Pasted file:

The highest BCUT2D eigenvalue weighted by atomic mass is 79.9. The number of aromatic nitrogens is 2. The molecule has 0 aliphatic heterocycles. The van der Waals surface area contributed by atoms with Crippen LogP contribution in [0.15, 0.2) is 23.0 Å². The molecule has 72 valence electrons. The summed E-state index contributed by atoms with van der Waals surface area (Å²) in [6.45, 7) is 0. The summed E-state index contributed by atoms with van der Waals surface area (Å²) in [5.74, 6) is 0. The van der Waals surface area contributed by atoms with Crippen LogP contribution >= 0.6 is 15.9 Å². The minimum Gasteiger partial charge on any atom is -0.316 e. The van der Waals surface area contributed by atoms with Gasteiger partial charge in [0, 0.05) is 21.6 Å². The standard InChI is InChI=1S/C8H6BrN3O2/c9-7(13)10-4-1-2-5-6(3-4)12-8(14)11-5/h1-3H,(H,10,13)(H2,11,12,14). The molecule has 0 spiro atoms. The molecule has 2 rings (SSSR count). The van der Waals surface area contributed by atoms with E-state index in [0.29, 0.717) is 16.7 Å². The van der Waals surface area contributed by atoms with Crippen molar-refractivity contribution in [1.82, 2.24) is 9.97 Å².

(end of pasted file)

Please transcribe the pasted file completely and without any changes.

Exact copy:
The highest BCUT2D eigenvalue weighted by atomic mass is 79.9. The number of aromatic nitrogens is 2. The molecule has 0 aliphatic heterocycles. The van der Waals surface area contributed by atoms with Crippen LogP contribution in [0.15, 0.2) is 23.0 Å². The molecule has 72 valence electrons. The summed E-state index contributed by atoms with van der Waals surface area (Å²) in [6.45, 7) is 0. The summed E-state index contributed by atoms with van der Waals surface area (Å²) in [5.74, 6) is 0. The van der Waals surface area contributed by atoms with Crippen LogP contribution >= 0.6 is 15.9 Å². The minimum Gasteiger partial charge on any atom is -0.316 e. The van der Waals surface area contributed by atoms with Gasteiger partial charge in [0, 0.05) is 21.6 Å². The standard InChI is InChI=1S/C8H6BrN3O2/c9-7(13)10-4-1-2-5-6(3-4)12-8(14)11-5/h1-3H,(H,10,13)(H2,11,12,14). The molecule has 0 spiro atoms. The molecule has 2 rings (SSSR count). The van der Waals surface area contributed by atoms with E-state index in [0.29, 0.717) is 16.7 Å². The van der Waals surface area contributed by atoms with Crippen molar-refractivity contribution in [1.82, 2.24) is 9.97 Å².